V. Alaric (Al) Sample is Adjunct Professor of Environmental Science and Policy at George Mason University in Fairfax, Virginia, as well as President Emeritus and Senior Fellow at the Pinchot Institute for Conservation in Washington, DC, where he served as President and CEO 1995-2015. He was elected a Fellow of the Society of American Foresters in 2000. He is the author of numerous books, research papers, and articles on topics in national and international environmental and natural resource policy. His current research is focused on the integration of climate change mitigation, adaptation, and resilience into the evolving institutional, legal, and policy framework for natural resource management.  His most recent book is Forest Conservation in the Anthropocene: Science, Policy, and Practice, with R. Patrick Bixler and Char Miller (University Press of Colorado, 2016).  Sample earned his doctorate in natural resource policy and economics from Yale University, for which he received the National Wildlife Federation Environmental Conservation Fellowship for excellence in graduate research. He holds an MBA and a Master of Forestry both from Yale, and a Bachelor of Science in forest resource management from the University of Montana. His professional experience spans the public, private and nonprofit sectors and includes assignments with the U.S. Forest Service, Champion International, The Wilderness Society, and the Prince of Thurn und Taxis in Bavaria, Germany. He specialized in resource economics and natural resource policy as a Senior Fellow at the World Wildlife Fund in Washington, DC, as Vice President for Research at the American Forestry Association and as a Research Affiliate on the faculty of the Yale School of Forestry and Environmental Studies (FES).  Sample has served on numerous national task forces and commissions, including the President's Commission on Environmental Quality task force on biodiversity on private lands, and the National Commission on Science for Sustainable Forestry.   Internationally he has served as a member of the US delegation to the United Nations Forum on Forests, and to the World Forestry Congress in Antalya, Turkey. Sample is a founding board member and past chair of the Forest Stewards Guild. His current term as Board Chair began in July 2017.  
Ken Smith is a forestry professor and serves as the assistant dean for environmental programs at Sewanee: the University of the South in Tennessee. At Sewanee, Smith also participates in the management of the university’s 13,000-acre land holdings. In past years, Smith served as a trustee for the Valles Caldera National Preserve, participated on the Resource Advisory Committee for the Cherokee National Forest, served as the director of New Mexico's Forest and Watershed Restoration Institute at Highlands University in Las Vegas, New Mexico, and was an elected board member of Sewanee’s Utility District for nine years. In the more distant past, Smith spent three years as a Peace Corps volunteer in Guinea, West Africa, conducting forest research and management projects. Smith has served on the Forest Stewards Guild board since 2010.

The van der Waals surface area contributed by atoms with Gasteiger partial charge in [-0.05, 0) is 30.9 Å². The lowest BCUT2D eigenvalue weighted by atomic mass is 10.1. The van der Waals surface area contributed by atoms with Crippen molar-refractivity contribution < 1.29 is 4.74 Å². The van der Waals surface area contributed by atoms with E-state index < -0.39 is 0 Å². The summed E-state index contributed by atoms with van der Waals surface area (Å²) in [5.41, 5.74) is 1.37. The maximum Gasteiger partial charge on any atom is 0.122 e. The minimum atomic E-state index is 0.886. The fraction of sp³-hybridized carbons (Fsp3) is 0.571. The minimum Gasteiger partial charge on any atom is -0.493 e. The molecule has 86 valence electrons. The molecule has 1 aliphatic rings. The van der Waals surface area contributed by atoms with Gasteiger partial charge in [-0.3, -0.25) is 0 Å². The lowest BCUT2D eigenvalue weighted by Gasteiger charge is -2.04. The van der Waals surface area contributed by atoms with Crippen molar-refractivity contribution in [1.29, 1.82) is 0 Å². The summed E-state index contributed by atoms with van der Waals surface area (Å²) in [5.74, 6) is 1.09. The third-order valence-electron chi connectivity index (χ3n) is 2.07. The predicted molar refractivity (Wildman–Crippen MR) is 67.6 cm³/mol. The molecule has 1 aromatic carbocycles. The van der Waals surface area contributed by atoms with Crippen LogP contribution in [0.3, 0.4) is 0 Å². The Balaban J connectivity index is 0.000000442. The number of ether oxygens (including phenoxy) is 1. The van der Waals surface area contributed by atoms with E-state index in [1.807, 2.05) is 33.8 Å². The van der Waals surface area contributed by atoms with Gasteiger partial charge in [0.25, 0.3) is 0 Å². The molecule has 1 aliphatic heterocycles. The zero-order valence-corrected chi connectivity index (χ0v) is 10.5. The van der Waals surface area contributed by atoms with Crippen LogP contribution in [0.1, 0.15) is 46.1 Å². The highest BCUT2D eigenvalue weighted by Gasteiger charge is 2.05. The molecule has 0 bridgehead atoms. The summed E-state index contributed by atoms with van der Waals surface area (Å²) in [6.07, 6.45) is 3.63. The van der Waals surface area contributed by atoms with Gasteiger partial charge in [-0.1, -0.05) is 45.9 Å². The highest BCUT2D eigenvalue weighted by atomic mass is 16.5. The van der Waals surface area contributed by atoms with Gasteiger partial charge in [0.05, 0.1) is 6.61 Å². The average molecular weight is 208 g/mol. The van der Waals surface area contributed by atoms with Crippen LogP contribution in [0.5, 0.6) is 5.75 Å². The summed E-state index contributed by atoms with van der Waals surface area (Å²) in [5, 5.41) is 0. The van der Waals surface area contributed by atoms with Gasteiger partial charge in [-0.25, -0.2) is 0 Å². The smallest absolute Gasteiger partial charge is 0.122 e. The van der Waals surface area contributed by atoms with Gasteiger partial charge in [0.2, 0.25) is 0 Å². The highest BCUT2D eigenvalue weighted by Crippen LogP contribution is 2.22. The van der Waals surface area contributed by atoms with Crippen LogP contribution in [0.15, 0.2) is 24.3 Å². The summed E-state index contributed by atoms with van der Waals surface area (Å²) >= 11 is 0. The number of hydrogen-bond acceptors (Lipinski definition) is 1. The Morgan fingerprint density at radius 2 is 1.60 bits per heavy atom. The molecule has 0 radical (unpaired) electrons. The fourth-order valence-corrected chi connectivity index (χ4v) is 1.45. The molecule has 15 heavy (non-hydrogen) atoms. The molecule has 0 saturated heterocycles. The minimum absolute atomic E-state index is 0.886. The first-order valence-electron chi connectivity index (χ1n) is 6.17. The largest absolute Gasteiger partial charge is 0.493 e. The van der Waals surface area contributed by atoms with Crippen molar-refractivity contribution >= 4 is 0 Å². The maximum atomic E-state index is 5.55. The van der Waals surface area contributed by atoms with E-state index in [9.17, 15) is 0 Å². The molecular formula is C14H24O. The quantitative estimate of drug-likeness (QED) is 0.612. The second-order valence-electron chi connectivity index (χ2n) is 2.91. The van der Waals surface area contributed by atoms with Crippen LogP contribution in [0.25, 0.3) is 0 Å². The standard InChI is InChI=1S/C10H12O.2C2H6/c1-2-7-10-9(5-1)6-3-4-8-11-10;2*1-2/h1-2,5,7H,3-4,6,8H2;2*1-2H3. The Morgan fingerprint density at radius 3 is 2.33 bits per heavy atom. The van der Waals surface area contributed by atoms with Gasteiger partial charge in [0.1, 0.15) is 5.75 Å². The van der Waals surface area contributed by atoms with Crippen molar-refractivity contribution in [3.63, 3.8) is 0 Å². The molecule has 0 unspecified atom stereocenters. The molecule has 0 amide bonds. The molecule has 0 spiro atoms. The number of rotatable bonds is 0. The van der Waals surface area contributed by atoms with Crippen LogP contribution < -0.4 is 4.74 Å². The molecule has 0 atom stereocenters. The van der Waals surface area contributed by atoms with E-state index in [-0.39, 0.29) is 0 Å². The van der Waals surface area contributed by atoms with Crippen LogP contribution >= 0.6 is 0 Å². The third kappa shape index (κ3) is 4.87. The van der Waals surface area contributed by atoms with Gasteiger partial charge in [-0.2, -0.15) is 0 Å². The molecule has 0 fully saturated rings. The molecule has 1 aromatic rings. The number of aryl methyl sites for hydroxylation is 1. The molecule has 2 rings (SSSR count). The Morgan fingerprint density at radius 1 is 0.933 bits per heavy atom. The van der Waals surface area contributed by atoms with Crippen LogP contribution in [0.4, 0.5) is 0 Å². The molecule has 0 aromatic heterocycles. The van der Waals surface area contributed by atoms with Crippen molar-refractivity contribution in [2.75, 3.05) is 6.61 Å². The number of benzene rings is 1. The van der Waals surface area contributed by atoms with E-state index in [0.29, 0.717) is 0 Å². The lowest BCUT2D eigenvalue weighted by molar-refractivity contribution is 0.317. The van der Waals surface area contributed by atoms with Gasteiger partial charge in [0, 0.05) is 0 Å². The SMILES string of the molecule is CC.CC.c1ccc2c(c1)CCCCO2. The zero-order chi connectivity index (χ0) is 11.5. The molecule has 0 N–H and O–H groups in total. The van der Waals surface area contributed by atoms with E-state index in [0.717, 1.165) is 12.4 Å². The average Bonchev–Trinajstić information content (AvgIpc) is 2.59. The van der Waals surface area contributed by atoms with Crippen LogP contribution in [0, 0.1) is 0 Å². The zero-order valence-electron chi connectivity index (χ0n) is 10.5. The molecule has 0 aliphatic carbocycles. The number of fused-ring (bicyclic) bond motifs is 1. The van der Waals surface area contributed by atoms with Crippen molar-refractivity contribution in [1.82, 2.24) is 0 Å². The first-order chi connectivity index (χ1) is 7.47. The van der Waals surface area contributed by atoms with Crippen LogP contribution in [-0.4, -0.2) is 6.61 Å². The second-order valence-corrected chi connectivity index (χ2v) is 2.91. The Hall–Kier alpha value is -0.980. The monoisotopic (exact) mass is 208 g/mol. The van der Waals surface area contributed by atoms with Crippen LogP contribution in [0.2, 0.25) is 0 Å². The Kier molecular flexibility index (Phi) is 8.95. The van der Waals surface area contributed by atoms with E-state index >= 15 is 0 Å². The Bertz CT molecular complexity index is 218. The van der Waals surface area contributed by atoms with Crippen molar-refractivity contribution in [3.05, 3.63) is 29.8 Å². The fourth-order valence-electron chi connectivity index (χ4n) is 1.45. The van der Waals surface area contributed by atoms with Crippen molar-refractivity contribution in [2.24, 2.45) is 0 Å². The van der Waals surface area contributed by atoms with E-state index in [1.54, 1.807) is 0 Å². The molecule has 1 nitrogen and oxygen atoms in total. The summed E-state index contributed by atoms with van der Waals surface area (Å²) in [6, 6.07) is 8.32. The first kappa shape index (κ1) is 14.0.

Mary Snieckus works with the USDA Forest Service in Washington, DC. She leads the public rule making process to address management of roadless areas on the Tongass National Forest, often referred to as the Alaska Roadless Rule. Prior to this, she served for almost 3 years as deputy chief of staff for the agency. She rejoined the Forest Service in 2014 to lead the Ecosystem Services and Markets program in the State and Private branch of the agency. A Wisconsin native, she holds a BS in Forestry from UW-Madison, and an MS in Forest Policy from the University of New Hampshire. In addition to her public service, Mary worked with non-governmental organization focused on forest and land stewardship: she managed the conservation incentives and markets program with the American Forest Foundation, consulted on forestry issues and natural resource policy with conservation organizations around the country, and was the first Executive Director of the Forest Stewards Guild. Mary also worked with communities and businesses as a rural development specialist with the State and Private Forestry branch of the US Forest Service in New England, and began her forestry career on the Tongass National Forest in Thorne Bay, AK.

Kaärsten Turner Dalby is the Vice President of Ecological Services for The Forestland Group, LLC (TFG), a forest investment firm specializing in native forest management.   She leads TFG’s efforts to generate increased revenues from a diversity of ecological services including sales of carbon credits, working forest conservation easements, leasing of wind-energy rights, and the monetization of non-timber attributes associated with forestland ownership.   Her responsibilities also include oversight of TFG’s domestic and international forest sustainability commitments and manages the firm’s certification program which validates those commitments through third party certification through the Forest Stewardship Council (FSC) certification program.  Kaärsten is also involved in the development and implementation of forest management plans, coordinating with TFG’s operational staff and non-affiliated forest management consultants.  She has worked with a number of domestic and international conservation organizations on public and private land conservation issues and enjoys creative problem solving to meet multiple stakeholder objectives. 

She has been influenced by conservation writers and leaders of the 20th century as well as the wide-open landscapes of the west, the steep slopes of the Appalachian hardwood forests and the land of the long white cloud (New Zealand).   She lives at altitude in Conifer, Colorado, and is the mother of two boys who keep her running, laughing and cleaning up messes. 

Ms. Turner Dalby has a BA from Smith College in English, an MS in Resource Conservation from the University of Montana School of Forestry, and an MBA from the University of North Carolina’s Kenan-Flagler School of Business.  Kaärsten is a director in a number of TFG’s investment interests and also serves on the Board of Directors for the World Forestry Center.  She has been involved with the Forest Stewards Guild since 1998 and prior to her appointment to the Forest Stewards Guild Board, she served two terms on the Membership and Policy Council.